Not shown is the boost convertor that powers the 1MHz oscillator. There are several devices from Linear technology that would perform this function. 12V is needed for driving the gates.

Small Print The secondary of the transformer needs care in winding to keep capacitance below about 10pF. I'm not going to go into this but suffice to say, the output circuit relies on secondary resonance and so a trimmer cap of 20pF should be used to optimize output voltage without over-resonating it and causing large inefficiencies in power transfer.

Bear in mind that this could easily kill you if you do not take care. Be warned.

  • \$\begingroup\$ Which Monday? :-) \$\endgroup\$ – Anindo Ghosh Jun 14 '13 at 14:56
  • \$\begingroup\$ @AnindoGhosh are you in a hurry dude LOL \$\endgroup\$ – Andy aka Jun 14 '13 at 15:02
  • \$\begingroup\$ No, just that I've spent too many years in corporate management, always like to nail down delivery commitments :-D \$\endgroup\$ – Anindo Ghosh Jun 14 '13 at 15:05
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    \$\begingroup\$ @AnindoGhosh it's a heavy cross you have to bear ;)... This monday of course (hopefully) - I've spent too many years pulling the wool over manager's eyes to know ya can't BS engineers! \$\endgroup\$ – Andy aka Jun 14 '13 at 15:09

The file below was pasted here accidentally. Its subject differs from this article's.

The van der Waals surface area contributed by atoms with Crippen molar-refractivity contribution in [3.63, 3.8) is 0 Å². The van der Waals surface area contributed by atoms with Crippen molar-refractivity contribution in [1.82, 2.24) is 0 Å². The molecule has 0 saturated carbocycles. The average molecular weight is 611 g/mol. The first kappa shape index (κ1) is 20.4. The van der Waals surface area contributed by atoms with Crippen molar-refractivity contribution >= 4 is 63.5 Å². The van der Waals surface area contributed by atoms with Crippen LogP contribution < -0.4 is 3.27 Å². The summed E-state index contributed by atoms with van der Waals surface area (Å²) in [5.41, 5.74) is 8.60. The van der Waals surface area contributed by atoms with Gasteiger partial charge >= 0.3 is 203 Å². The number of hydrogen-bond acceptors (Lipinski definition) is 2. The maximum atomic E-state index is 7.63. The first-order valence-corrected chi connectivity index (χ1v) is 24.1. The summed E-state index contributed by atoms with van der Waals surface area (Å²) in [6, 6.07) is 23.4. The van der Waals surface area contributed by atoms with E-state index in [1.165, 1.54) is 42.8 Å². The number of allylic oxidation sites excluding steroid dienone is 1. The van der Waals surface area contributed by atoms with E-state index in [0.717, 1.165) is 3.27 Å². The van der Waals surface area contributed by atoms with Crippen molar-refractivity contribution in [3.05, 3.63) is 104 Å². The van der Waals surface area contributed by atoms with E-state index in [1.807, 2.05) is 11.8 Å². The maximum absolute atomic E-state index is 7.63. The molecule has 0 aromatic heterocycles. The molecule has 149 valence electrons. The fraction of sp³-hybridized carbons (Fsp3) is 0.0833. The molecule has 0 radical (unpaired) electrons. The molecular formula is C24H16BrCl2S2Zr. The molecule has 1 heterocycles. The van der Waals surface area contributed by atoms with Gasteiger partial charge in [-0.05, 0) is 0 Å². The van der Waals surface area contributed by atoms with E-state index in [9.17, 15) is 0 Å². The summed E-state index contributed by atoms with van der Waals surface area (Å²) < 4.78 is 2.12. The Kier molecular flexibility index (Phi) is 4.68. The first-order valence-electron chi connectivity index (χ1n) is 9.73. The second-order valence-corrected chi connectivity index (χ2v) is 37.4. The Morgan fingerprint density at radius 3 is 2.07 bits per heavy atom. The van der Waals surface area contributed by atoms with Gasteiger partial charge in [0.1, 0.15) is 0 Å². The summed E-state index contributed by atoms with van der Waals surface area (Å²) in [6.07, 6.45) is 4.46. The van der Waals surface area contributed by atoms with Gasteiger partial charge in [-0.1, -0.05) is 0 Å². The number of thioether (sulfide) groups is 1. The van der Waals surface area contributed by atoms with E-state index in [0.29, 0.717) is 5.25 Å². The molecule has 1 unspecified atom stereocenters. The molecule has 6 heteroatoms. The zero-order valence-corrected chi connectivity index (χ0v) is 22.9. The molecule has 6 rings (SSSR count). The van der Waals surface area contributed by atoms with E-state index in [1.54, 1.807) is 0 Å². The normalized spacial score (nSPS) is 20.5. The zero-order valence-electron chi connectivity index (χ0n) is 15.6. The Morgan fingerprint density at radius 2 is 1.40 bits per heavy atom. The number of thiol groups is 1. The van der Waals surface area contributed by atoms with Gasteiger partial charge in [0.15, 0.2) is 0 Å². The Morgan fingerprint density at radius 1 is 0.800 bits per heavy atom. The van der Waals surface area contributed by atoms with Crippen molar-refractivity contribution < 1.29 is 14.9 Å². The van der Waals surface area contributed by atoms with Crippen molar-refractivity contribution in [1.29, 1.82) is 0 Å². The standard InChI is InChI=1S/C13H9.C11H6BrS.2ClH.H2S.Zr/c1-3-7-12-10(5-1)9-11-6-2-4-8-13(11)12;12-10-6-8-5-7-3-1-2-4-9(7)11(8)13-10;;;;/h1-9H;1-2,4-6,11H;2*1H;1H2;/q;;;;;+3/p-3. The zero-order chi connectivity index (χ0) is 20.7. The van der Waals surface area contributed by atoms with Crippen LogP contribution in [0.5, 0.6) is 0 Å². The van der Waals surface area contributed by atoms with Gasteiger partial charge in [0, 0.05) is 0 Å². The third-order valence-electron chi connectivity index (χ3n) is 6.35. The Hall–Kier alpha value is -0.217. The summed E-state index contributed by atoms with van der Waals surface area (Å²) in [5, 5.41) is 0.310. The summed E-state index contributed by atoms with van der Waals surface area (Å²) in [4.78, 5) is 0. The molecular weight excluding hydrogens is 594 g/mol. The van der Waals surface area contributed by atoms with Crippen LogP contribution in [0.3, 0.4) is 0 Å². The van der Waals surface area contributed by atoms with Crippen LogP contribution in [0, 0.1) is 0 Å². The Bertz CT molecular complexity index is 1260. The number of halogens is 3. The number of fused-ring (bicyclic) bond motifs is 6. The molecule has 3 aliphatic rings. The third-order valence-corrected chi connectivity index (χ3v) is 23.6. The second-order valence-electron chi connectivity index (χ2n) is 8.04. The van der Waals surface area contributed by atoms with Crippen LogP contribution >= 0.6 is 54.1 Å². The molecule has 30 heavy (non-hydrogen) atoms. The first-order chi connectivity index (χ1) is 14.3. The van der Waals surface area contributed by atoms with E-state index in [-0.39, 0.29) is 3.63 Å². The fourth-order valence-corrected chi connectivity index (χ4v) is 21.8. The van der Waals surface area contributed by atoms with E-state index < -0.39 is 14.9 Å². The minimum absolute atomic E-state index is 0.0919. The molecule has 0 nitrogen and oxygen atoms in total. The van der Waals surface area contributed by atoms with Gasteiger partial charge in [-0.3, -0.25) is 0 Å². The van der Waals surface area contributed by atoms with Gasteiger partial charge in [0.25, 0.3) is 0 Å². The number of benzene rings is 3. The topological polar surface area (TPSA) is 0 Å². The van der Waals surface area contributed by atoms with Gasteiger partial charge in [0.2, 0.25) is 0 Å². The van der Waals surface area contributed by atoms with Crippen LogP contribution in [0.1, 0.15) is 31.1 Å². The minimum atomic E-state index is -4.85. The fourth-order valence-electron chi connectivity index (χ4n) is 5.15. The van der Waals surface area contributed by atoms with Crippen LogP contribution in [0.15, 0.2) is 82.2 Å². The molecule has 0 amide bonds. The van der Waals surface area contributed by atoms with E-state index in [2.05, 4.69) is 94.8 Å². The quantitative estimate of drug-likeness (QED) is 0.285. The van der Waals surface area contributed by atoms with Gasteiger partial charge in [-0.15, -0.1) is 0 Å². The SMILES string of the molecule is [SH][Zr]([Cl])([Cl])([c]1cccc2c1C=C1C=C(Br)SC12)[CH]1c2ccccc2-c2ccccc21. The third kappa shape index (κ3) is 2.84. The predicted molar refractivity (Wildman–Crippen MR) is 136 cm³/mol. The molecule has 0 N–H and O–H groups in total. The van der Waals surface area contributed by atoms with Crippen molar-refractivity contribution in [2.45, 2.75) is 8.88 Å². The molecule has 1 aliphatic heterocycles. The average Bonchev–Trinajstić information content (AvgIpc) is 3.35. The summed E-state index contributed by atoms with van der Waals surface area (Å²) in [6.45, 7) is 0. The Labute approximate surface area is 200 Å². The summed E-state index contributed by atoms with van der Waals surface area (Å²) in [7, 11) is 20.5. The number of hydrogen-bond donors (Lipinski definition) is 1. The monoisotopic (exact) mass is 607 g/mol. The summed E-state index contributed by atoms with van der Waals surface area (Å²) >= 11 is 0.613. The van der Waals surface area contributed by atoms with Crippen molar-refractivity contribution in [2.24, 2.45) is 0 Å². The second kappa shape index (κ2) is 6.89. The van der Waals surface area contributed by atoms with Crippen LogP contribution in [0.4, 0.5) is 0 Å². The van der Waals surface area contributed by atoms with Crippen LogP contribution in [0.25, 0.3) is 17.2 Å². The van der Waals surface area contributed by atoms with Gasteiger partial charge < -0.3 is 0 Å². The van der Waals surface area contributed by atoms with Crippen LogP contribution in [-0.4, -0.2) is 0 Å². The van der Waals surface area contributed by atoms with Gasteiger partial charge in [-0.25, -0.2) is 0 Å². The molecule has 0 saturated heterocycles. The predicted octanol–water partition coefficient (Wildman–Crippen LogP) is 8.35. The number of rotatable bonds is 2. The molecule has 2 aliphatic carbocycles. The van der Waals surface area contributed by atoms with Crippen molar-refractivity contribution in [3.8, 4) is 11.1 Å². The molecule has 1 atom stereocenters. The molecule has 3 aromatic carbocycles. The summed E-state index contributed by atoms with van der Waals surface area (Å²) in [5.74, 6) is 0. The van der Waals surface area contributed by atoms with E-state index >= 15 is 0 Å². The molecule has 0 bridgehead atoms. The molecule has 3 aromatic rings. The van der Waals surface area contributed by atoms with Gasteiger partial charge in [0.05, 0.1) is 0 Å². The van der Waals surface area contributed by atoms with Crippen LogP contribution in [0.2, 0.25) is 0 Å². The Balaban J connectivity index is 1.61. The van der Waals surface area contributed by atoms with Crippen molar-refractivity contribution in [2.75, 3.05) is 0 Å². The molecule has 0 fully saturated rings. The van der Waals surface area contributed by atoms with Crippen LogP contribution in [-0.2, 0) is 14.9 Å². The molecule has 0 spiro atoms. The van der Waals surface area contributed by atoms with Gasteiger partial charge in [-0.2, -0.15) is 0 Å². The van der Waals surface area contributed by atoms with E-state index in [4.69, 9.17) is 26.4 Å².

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    \$\begingroup\$ @pjc50 Firstly, when one fet open circuits, the other one pulls the other side of the primary down to 0V and this immediately forces 6V onto the drain of the releasing mosfet. Secondly there will never be 100% coupling which means a spike and to keep efficiency and switching speed high I'm not wanting to use snubbers. I reckon there will be a complex looking back-emf that could easily hit 30V peaks so I'm being a tad cautious maybe with 60V BUT 40V is too close for comfort and there are more 60V devices than 50V ones. \$\endgroup\$ – Andy aka Jun 14 '13 at 18:55